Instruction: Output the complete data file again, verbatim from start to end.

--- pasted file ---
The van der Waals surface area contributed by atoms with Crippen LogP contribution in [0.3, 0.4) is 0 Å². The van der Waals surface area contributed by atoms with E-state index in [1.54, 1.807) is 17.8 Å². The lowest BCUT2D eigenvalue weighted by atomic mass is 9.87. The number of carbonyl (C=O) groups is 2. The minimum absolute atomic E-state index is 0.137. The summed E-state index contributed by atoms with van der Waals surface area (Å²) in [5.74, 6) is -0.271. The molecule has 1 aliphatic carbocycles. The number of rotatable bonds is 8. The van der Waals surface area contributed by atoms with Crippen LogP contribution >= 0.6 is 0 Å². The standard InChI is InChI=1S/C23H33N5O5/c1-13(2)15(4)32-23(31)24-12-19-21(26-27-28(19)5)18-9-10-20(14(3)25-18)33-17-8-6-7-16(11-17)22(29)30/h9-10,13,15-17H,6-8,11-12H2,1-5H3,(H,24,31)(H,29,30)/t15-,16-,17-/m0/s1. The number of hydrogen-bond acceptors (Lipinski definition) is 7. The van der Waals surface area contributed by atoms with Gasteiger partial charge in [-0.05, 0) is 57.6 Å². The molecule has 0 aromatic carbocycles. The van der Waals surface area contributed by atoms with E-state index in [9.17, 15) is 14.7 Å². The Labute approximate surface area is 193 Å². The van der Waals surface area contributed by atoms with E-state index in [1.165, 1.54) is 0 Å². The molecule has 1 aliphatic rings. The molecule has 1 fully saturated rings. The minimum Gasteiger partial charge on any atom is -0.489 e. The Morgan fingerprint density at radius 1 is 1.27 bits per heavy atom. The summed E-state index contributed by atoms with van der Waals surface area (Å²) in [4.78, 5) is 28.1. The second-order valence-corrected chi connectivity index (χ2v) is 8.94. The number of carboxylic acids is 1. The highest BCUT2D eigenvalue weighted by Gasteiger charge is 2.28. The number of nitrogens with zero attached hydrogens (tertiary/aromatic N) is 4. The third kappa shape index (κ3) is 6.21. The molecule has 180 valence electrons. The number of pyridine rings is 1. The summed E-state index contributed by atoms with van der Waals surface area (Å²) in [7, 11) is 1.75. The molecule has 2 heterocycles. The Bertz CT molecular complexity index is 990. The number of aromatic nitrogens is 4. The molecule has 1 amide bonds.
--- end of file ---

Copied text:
The van der Waals surface area contributed by atoms with Crippen LogP contribution in [0.3, 0.4) is 0 Å². The van der Waals surface area contributed by atoms with E-state index in [1.54, 1.807) is 17.8 Å². The lowest BCUT2D eigenvalue weighted by atomic mass is 9.87. The number of carbonyl (C=O) groups is 2. The minimum absolute atomic E-state index is 0.137. The summed E-state index contributed by atoms with van der Waals surface area (Å²) in [5.74, 6) is -0.271. The molecule has 1 aliphatic carbocycles. The number of rotatable bonds is 8. The van der Waals surface area contributed by atoms with Crippen LogP contribution >= 0.6 is 0 Å². The standard InChI is InChI=1S/C23H33N5O5/c1-13(2)15(4)32-23(31)24-12-19-21(26-27-28(19)5)18-9-10-20(14(3)25-18)33-17-8-6-7-16(11-17)22(29)30/h9-10,13,15-17H,6-8,11-12H2,1-5H3,(H,24,31)(H,29,30)/t15-,16-,17-/m0/s1. The number of hydrogen-bond acceptors (Lipinski definition) is 7. The van der Waals surface area contributed by atoms with Gasteiger partial charge in [-0.05, 0) is 57.6 Å². The molecule has 0 aromatic carbocycles. The van der Waals surface area contributed by atoms with E-state index in [9.17, 15) is 14.7 Å². The Labute approximate surface area is 193 Å². The van der Waals surface area contributed by atoms with E-state index in [1.165, 1.54) is 0 Å². The molecule has 1 aliphatic rings. The molecule has 1 fully saturated rings. The minimum Gasteiger partial charge on any atom is -0.489 e. The Morgan fingerprint density at radius 1 is 1.27 bits per heavy atom. The summed E-state index contributed by atoms with van der Waals surface area (Å²) in [4.78, 5) is 28.1. The second-order valence-corrected chi connectivity index (χ2v) is 8.94. The number of carboxylic acids is 1. The highest BCUT2D eigenvalue weighted by Gasteiger charge is 2.28. The number of nitrogens with zero attached hydrogens (tertiary/aromatic N) is 4. The third kappa shape index (κ3) is 6.21. The molecule has 180 valence electrons. The number of pyridine rings is 1. The summed E-state index contributed by atoms with van der Waals surface area (Å²) in [7, 11) is 1.75. The molecule has 2 heterocycles. The Bertz CT molecular complexity index is 990. The number of aromatic nitrogens is 4. The molecule has 1 amide bonds.